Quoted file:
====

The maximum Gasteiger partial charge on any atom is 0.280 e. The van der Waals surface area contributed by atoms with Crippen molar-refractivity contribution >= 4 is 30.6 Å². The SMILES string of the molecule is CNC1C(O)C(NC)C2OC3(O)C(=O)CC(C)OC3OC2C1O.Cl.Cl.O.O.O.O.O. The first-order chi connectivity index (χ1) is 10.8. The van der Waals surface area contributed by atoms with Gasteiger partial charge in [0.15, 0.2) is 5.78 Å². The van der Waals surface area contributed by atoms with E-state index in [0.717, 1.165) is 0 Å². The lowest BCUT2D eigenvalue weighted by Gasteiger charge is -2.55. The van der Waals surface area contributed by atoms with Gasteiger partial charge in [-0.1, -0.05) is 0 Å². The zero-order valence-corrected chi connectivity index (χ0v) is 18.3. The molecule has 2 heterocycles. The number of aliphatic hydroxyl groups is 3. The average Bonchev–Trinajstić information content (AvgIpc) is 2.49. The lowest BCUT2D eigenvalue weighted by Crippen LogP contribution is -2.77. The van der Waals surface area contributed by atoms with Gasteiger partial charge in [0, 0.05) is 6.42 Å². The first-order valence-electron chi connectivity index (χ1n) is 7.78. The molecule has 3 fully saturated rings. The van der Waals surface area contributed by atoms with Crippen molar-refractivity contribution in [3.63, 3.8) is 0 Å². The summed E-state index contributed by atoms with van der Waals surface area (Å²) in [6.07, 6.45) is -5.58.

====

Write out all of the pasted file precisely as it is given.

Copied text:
The maximum Gasteiger partial charge on any atom is 0.280 e. The van der Waals surface area contributed by atoms with Crippen molar-refractivity contribution >= 4 is 30.6 Å². The SMILES string of the molecule is CNC1C(O)C(NC)C2OC3(O)C(=O)CC(C)OC3OC2C1O.Cl.Cl.O.O.O.O.O. The first-order chi connectivity index (χ1) is 10.8. The van der Waals surface area contributed by atoms with Gasteiger partial charge in [0.15, 0.2) is 5.78 Å². The van der Waals surface area contributed by atoms with E-state index in [0.717, 1.165) is 0 Å². The lowest BCUT2D eigenvalue weighted by Gasteiger charge is -2.55. The van der Waals surface area contributed by atoms with Gasteiger partial charge in [-0.1, -0.05) is 0 Å². The zero-order valence-corrected chi connectivity index (χ0v) is 18.3. The molecule has 2 heterocycles. The number of aliphatic hydroxyl groups is 3. The average Bonchev–Trinajstić information content (AvgIpc) is 2.49. The lowest BCUT2D eigenvalue weighted by Crippen LogP contribution is -2.77. The van der Waals surface area contributed by atoms with Gasteiger partial charge in [0, 0.05) is 6.42 Å². The first-order valence-electron chi connectivity index (χ1n) is 7.78. The molecule has 3 fully saturated rings. The van der Waals surface area contributed by atoms with Crippen molar-refractivity contribution in [3.63, 3.8) is 0 Å². The summed E-state index contributed by atoms with van der Waals surface area (Å²) in [6.07, 6.45) is -5.58.